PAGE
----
With March of the Penguins, Warner Independent Pictures and National Geographic Feature Films have released one of the most touching displays of intimate affection, courage, stamina, and neglect that the wild life has to offer.
Shot squarely on the dark continent of Antarctica, director Luc Jacquet and his crew captured the mating rituals of the Emperor Penguin by filming on location in the beyond freezing temperatures for nearly 13 months.
When they emerged, they came back with some of the most amazing footage ever captured on film and a tale that is sure to leave your heart warm, frigid, and curious about these precious birds from the polar playgrounds.
After feeding for months on end, the Emperor Penguins march for weeks on end in order to cover the 70 miles it takes to arrive at the Geological Headland Archipelago in Adelie. Once there, they will begin to mate.
When the egg is hatched, a long struggle is endured by the chick’s parents in order keep the family safe, healthy, and capable of making its way back to sea. Some won’t make it, but the ones that do will become a part of this sacred tradition that began over 50 million years ago.
Jacquet made his first voyage to the continent over 10 years ago where he instantly fell in love with the penguins and their methods for survival. He knew that a documentary would test his strength to survive in such frigid temperatures, but was confident that with a little discipline and the right people around him, a trip into the unknown would not be that far out of the question.
On location, the filmmakers had the pleasure of inhabiting Dumont d’ Urville, a French scientific center located just a few hundred yards from where the crew would conduct most of their filming. It was not a typical schedule Jacquet recalls. The weather was so ferocious that brief interruptions of tolerable weather had to be taken advantage of immediately. At times, there were only 2 hours of daylight per day.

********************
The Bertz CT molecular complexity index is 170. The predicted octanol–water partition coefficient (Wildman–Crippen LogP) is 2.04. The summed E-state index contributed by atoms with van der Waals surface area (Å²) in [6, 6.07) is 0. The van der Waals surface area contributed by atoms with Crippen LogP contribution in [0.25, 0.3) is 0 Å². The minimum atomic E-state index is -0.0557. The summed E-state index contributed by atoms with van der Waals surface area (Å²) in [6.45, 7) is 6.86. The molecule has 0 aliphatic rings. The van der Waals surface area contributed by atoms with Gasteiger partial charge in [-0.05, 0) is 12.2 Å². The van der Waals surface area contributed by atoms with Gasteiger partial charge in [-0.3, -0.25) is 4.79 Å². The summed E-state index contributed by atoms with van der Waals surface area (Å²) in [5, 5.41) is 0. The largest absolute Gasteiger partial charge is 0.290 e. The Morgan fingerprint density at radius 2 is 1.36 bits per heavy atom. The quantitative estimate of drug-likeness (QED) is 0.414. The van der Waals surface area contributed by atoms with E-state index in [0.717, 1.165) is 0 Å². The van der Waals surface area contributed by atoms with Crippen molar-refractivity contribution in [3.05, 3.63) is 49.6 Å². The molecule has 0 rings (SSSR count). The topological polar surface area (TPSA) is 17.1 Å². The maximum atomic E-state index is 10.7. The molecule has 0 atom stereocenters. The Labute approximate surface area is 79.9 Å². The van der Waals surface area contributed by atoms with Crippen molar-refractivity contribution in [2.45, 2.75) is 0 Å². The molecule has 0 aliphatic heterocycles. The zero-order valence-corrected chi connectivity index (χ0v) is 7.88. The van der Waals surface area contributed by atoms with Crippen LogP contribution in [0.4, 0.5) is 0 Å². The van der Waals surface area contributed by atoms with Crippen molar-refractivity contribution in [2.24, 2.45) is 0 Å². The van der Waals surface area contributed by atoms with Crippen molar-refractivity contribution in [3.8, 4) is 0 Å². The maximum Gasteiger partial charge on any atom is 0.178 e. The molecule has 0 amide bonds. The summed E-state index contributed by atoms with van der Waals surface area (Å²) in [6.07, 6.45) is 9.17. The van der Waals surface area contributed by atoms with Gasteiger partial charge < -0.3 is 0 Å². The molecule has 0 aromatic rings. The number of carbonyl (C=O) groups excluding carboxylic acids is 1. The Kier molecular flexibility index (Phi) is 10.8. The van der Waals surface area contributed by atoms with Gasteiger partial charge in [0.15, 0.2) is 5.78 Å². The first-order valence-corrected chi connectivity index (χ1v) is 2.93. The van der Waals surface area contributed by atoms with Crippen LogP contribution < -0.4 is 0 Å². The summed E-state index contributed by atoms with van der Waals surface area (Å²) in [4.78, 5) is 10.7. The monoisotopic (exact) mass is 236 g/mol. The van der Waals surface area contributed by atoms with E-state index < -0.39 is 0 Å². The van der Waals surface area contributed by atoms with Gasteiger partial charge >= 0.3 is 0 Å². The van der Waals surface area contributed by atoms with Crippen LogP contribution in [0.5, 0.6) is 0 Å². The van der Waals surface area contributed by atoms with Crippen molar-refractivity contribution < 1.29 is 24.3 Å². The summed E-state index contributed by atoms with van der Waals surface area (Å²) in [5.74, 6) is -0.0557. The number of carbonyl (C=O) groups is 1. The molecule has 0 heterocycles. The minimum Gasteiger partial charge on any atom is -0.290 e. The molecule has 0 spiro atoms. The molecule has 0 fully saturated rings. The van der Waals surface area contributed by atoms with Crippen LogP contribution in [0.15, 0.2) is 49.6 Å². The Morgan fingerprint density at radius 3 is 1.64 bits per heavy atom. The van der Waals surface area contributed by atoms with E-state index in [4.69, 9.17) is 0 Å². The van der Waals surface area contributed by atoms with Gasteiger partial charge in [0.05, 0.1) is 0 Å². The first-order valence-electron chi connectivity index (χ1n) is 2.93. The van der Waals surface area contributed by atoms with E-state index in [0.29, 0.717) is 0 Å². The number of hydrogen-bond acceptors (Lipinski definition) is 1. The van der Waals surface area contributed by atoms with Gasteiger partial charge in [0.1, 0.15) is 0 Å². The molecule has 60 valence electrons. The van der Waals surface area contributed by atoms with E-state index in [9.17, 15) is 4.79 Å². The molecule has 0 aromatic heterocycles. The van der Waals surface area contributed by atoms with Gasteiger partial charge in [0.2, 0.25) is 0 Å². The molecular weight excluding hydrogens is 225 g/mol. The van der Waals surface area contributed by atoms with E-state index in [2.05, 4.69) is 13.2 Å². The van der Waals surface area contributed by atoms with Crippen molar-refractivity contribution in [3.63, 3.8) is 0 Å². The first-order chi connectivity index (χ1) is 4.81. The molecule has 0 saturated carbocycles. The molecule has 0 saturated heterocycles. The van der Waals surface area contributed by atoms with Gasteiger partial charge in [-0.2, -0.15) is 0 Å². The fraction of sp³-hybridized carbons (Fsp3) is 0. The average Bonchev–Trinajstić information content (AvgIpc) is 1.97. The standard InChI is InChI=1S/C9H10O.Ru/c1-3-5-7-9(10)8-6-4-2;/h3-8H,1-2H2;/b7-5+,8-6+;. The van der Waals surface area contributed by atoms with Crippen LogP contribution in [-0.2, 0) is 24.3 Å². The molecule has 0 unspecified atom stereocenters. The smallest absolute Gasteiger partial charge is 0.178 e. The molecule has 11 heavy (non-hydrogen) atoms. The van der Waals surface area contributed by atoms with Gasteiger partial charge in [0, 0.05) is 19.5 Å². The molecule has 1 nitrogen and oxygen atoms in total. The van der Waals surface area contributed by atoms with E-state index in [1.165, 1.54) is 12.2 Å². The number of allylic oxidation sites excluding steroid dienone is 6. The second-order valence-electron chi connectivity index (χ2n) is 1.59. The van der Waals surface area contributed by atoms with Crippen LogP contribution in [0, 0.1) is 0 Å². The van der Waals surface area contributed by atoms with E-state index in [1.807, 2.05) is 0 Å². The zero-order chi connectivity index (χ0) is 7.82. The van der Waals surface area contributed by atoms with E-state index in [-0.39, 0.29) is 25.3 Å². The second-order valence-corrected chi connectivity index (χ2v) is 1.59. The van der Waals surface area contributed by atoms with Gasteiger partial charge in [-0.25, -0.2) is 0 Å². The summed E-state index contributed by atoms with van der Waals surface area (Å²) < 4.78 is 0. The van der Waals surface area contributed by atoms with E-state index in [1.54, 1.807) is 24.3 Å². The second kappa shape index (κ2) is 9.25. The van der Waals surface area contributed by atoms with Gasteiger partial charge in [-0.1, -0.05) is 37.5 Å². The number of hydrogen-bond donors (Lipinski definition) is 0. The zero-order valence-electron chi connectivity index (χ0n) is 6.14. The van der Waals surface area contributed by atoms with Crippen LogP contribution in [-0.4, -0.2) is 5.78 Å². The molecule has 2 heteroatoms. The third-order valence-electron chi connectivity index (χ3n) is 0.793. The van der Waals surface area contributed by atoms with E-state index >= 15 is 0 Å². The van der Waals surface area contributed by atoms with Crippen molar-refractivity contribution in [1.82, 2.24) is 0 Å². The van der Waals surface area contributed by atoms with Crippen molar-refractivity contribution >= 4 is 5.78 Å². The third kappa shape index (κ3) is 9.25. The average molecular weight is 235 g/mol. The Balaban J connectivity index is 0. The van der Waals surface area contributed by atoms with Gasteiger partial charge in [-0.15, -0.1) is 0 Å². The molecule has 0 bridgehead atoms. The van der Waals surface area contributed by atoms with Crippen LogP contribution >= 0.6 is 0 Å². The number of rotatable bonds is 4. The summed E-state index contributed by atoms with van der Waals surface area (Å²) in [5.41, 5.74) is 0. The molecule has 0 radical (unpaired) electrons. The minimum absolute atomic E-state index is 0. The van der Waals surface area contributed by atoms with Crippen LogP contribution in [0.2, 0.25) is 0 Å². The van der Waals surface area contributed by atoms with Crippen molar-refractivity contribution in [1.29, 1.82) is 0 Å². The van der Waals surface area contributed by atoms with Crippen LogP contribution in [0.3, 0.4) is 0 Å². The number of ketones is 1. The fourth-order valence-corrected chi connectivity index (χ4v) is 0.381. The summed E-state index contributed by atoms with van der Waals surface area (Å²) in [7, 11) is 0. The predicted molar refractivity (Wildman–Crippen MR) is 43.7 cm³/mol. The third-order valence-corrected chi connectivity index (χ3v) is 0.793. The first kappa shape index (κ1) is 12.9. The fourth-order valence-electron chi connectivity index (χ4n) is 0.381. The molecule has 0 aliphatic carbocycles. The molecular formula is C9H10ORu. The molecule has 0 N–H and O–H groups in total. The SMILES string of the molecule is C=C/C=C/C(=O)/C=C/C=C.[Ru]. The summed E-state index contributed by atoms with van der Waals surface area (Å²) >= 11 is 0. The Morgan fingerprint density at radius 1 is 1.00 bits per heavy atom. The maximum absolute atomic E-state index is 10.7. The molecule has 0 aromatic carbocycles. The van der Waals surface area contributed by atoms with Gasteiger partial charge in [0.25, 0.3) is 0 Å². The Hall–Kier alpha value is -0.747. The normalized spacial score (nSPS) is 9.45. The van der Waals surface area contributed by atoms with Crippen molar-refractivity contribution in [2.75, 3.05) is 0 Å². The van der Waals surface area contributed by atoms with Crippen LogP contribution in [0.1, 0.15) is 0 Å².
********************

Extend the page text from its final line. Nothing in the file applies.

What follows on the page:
Despite freezing temperatures as low as -71 degrees Fahrenheit and winds of speeds upwards near 150 miles per hour, Jacquet maintains that finding a crew was never difficult. Directors of Photography, Laurent Chalet and Jerome Maison got along famously and their seemingly everlasting bond transformed the images captured in March of the Penguins into photos of life at its purest form.
The beautiful black, white, and orange coats of the penguin’s fur make the screen look silky, smooth, and fresh with breath. Watching them roll down the ice on their bellies, shield the unborn chicks from the violent winds, and march single file through the frozen desert turns these Sphenisiformes predators into the most magical creatures on earth, a truly crowning cinematic achievement.
Underwater cameramen had to be reinforced with special 18mm thick wetsuits to capture the under ice feeding frenzies that the penguins enjoyed upon returning from their reproductive escapade. When the chicks are old enough to swim, the love and affection exhibited by the parent penguins becomes one of neglect, disassociation, and a tolerance for individual growth because they disappear, never to be heard from again.
This contrast of character turns this story from one of love, affection, and devotion into one of reproduction, support, and honor.
These penguins are cute, playful, and adorable creatures, but they must be honored for their courageous reproductive spirit, a spirit that is tenderly told from the voice of Morgan Freeman and the words of screenwriter Jordan Roberts.
This film is a crowning cinematic achievement and should be viewed by all nature lovers, fans of the documentary style presentation, and those that have the passion for a loveable story, but the respect for a natural phenomenon.
The film is rated G and the love making is displayed in such a tasteful way, but it’s important not to overlook the importance of such an intimate look at such a beautiful thing.
It’s a great film for parents to enjoy with their kids, but may even be a better film to help old people teach young people how sacred the reproductive process has become, not just now, but for millenia on end.